Standing back up, he held the lantern closer to his face. The entire lantern seemed to be engraved or embossed with ornaments. Swirling waves rolling from one hand, crashing into the lantern’s side to form flames that reach towards one of the small windows. A drawing of a calm lake, reflecting the full moon above, that held a eerie figure looming over an oblivious lady. Bushes and trees spread across the lake side, and ripples echoed in the water. The craftsmanship was beyond anything Basil had seen. More still was indented upon the lantern, yet he lowered his hand to look beyond. The lantern’s flashes helped him discern his surroundings. Best to turn back, head along the hallway, and take the last left, he puzzled out. With luck I’ll find one of the servant’s stairs to the kitchens.

Having never been allowed entry to King’s Fort, yet always being intrigued by it, he soon learned the quickest ways in and out of the keep. Sometimes, a swift entry did not mean a swift escape, which was a lesson he had learned the hard way when he was younger. Eventually he learned that the easiest passage was through the kitchens; busy servant’s made for lousy eyes, and the guard would be fewer there as well. Confident that he would walk out unscaved and unseen, Basil held the lantern in front of himself, guiding his path. The hallways seemed no less gloomy with the lantern’s glow, nor did its dull crackling sounds stop his nerves from jumping. Keeping eyes mostly on the floor and lantern in front of his face, Basil saw too late the guard leaping out of the shadows. A gauntleted hand knocking against the lantern filled the hallway with a loud clunk noise. Startled, Basil could feel the blood rushing through his veins. The low beating drums of his heartbeat in his ear numbed the surrounding noise. Within a moment’s notice he thought of every method of escape, either by foot, by speech, or, in the worst case, by fist. The nearest window slit was behind him, but he was on the second floor. If only I had paid more attention to the placement of the bushes outside, he thought. Different excuses ran through his head like a swarm of bats. Justifications for him being here at this hour, lies that would explain his presence, and half-truths that could persuade the guard to let him leave.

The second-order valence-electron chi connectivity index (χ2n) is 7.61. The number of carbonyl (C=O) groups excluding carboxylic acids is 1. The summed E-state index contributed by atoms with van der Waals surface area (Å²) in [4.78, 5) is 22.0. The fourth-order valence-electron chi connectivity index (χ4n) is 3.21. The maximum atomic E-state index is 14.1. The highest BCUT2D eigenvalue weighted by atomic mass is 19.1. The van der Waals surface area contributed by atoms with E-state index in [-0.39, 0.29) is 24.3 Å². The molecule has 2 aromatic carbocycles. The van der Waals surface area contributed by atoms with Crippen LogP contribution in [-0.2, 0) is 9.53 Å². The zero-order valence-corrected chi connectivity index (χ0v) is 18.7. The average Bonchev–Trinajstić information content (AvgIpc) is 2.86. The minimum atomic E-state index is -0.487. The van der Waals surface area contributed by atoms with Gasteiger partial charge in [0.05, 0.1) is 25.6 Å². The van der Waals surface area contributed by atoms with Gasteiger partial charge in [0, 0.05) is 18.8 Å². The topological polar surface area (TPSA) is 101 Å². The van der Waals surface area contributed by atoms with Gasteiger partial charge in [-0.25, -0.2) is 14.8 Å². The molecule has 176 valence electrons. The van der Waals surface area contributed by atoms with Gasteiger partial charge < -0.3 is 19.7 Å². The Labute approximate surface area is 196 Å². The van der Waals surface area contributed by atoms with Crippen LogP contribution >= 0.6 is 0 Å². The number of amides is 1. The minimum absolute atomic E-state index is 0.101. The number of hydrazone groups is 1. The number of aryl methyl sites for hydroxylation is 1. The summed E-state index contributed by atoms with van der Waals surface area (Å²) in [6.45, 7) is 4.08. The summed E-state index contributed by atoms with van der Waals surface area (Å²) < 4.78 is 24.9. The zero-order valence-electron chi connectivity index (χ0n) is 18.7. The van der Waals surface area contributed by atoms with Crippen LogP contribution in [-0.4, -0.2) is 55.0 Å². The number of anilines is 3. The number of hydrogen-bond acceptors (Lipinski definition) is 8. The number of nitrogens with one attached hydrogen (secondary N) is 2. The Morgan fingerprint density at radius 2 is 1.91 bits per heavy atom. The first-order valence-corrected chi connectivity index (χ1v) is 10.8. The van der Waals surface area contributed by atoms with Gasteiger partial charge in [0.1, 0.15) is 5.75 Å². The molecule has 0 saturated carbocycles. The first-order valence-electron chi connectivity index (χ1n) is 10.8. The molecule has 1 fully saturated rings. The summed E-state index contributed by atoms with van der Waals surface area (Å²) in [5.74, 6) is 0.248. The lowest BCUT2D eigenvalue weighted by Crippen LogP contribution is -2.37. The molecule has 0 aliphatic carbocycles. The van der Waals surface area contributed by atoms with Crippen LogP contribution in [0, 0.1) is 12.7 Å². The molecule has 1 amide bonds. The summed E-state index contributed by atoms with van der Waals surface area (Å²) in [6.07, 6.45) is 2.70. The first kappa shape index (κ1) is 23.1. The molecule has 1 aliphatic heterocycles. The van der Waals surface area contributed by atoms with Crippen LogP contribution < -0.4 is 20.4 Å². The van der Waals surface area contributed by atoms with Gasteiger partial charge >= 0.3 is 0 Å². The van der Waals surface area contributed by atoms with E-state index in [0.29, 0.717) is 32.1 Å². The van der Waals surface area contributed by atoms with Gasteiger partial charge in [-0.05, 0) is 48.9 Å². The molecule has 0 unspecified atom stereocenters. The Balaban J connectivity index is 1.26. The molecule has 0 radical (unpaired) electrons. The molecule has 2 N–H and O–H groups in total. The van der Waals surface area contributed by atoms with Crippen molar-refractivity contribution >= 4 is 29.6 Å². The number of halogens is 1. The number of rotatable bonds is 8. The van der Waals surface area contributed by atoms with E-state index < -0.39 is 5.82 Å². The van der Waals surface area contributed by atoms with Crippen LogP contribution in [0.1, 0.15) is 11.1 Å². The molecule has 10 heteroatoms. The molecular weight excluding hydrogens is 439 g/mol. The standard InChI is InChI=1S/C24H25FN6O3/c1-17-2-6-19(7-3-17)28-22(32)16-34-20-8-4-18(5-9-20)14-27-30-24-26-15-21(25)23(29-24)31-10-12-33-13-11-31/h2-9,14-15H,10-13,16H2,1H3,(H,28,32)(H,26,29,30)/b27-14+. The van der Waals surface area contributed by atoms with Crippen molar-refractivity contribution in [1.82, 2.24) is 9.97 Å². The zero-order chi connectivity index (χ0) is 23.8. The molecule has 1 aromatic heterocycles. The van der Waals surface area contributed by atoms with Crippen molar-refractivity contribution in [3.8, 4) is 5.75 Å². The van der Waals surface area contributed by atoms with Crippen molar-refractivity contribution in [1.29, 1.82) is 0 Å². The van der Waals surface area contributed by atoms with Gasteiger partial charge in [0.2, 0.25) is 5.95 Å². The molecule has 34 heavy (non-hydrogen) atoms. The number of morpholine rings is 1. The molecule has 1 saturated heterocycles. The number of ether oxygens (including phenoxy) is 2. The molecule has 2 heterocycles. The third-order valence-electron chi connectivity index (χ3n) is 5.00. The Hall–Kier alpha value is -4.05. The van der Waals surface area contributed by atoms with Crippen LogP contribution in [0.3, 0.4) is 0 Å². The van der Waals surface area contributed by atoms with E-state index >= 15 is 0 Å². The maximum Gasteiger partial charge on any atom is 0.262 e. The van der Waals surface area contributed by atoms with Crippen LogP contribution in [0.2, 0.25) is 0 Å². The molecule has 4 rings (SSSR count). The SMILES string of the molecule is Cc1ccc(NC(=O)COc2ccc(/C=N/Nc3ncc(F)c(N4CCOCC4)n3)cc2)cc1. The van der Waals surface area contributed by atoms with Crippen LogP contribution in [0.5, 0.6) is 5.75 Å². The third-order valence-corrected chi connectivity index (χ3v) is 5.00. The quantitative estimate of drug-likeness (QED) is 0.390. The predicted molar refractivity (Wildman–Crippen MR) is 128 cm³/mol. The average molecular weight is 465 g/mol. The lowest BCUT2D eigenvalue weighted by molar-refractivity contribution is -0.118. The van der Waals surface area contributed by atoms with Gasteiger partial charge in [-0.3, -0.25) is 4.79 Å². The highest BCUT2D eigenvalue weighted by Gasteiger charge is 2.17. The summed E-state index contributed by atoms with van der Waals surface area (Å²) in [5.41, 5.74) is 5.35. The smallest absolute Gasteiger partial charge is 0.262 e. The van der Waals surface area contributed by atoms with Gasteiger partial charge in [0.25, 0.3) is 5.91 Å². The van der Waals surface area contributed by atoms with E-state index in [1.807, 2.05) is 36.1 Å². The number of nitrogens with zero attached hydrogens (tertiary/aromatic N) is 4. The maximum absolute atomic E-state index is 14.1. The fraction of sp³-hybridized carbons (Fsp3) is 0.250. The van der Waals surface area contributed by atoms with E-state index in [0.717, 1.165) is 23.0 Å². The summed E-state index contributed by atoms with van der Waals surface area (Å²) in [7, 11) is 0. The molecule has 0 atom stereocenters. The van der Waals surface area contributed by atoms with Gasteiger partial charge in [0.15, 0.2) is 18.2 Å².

But as the beating drums slowly subsided, he noticed the guard had not made any move towards him. In fact, the guard had not moved at all. He just stood there, motionless in the darkness. Trying to subdue the energy rushing through his body, Basil slowly paced forwards. Coming ever closer, he found the guard not responding to the noise of his boots hitting the cold stone floor. When the guard was within arms reach, Basil exhaled deeply. A sigh of pure relief. It seemed the shadows had been playing tricks on him. The guard was no guard at all, but merely a statue. An excellently crafted statue at that. Not like the rough busts in the room he had awoken in just moments ago; this statue was perfectly lifelike, from the finely carved coat, to the details within its bushy beard. Basil had not seen this statue before. Which wasn’t strange on its own – the keep was massive, and trying not to get caught did not leave much time for observing its treasures. What did strike him as odd was the placement of the statue. In the middle of an intersection between this hallway and another. Thoughtlessly, Basil pointed the lantern towards the gloomy hallway beside him, ready to see where it would lead. But the lantern was at such a low burn, that no more than a single step forward would be lit up. The opposite hallway showed as little, and it almost seemed as the lantern’s brightness lessened with every second.

Darkness consumed the statue once more, and Basil’s ears perked at the soft whispers coming from the hallway whence he came. Unintelligible noises seemed to be coming ever closer, until, suddenly, a loud shriek came to his ears. The scream was one of pure terror, and went as swiftly as it came. The beating drums became louder in his head. The silence of the hallway was broken again, this time by a shrill voice. “They’ve all turned!” The cry shocked Basil enough that he let out a yelp, backing away from the statue. He fell backwards, tripping over something hidden in the shadows. His skin one with the cold wall. The voice in the darkness steadied, and softly spoken words of an elderly lady travelled along the hallway. “Something’s over there. Go quickly, now. Grab however did this.” Basil clambered to his feet, warm sweat sizzling against his cold back, with war drums beating out his eardrums. He could only half make out the heavy footsteps coming into his direction, and the concurrent sharp ringing of a sword being unsheathed.

Continue
Back